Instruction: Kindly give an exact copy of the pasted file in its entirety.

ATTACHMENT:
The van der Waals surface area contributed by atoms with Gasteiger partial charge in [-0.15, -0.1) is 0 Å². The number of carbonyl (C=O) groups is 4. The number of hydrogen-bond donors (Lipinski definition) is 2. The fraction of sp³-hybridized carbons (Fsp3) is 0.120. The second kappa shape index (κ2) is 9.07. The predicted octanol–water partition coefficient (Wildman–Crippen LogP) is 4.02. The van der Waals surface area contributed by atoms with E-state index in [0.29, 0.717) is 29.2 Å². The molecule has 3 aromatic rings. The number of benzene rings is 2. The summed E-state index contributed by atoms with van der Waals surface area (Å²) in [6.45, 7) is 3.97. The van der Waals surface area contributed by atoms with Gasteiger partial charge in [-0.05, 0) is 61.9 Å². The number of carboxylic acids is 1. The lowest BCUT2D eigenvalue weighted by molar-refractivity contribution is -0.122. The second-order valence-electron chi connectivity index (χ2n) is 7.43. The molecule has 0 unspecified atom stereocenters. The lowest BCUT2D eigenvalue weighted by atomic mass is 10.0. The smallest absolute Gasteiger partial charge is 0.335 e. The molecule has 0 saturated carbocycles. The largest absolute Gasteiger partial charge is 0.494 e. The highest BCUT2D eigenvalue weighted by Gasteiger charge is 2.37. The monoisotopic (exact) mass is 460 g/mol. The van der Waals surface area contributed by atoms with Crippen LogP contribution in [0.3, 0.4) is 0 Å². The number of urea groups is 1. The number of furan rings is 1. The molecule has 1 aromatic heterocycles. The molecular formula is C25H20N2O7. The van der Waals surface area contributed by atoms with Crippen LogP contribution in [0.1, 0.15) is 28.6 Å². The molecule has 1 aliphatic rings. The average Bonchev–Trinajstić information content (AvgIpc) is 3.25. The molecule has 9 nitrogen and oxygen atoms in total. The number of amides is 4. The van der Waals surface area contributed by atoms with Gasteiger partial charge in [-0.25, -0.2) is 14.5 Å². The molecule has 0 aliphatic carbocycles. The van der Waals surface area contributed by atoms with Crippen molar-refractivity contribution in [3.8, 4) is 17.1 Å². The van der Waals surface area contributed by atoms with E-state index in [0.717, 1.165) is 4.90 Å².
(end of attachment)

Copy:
The van der Waals surface area contributed by atoms with Gasteiger partial charge in [-0.15, -0.1) is 0 Å². The number of carbonyl (C=O) groups is 4. The number of hydrogen-bond donors (Lipinski definition) is 2. The fraction of sp³-hybridized carbons (Fsp3) is 0.120. The second kappa shape index (κ2) is 9.07. The predicted octanol–water partition coefficient (Wildman–Crippen LogP) is 4.02. The van der Waals surface area contributed by atoms with E-state index in [0.29, 0.717) is 29.2 Å². The molecule has 3 aromatic rings. The number of benzene rings is 2. The summed E-state index contributed by atoms with van der Waals surface area (Å²) in [6.45, 7) is 3.97. The van der Waals surface area contributed by atoms with Gasteiger partial charge in [-0.05, 0) is 61.9 Å². The number of carboxylic acids is 1. The lowest BCUT2D eigenvalue weighted by molar-refractivity contribution is -0.122. The second-order valence-electron chi connectivity index (χ2n) is 7.43. The molecule has 0 unspecified atom stereocenters. The lowest BCUT2D eigenvalue weighted by atomic mass is 10.0. The smallest absolute Gasteiger partial charge is 0.335 e. The molecule has 0 saturated carbocycles. The largest absolute Gasteiger partial charge is 0.494 e. The highest BCUT2D eigenvalue weighted by Gasteiger charge is 2.37. The monoisotopic (exact) mass is 460 g/mol. The van der Waals surface area contributed by atoms with Crippen LogP contribution in [0.3, 0.4) is 0 Å². The number of urea groups is 1. The number of furan rings is 1. The molecule has 1 aromatic heterocycles. The molecular formula is C25H20N2O7. The van der Waals surface area contributed by atoms with Crippen LogP contribution in [0.1, 0.15) is 28.6 Å². The molecule has 1 aliphatic rings. The average Bonchev–Trinajstić information content (AvgIpc) is 3.25. The molecule has 9 nitrogen and oxygen atoms in total. The number of amides is 4. The van der Waals surface area contributed by atoms with Gasteiger partial charge in [-0.25, -0.2) is 14.5 Å². The molecule has 0 aliphatic carbocycles. The van der Waals surface area contributed by atoms with Crippen molar-refractivity contribution in [3.8, 4) is 17.1 Å². The van der Waals surface area contributed by atoms with E-state index in [0.717, 1.165) is 4.90 Å².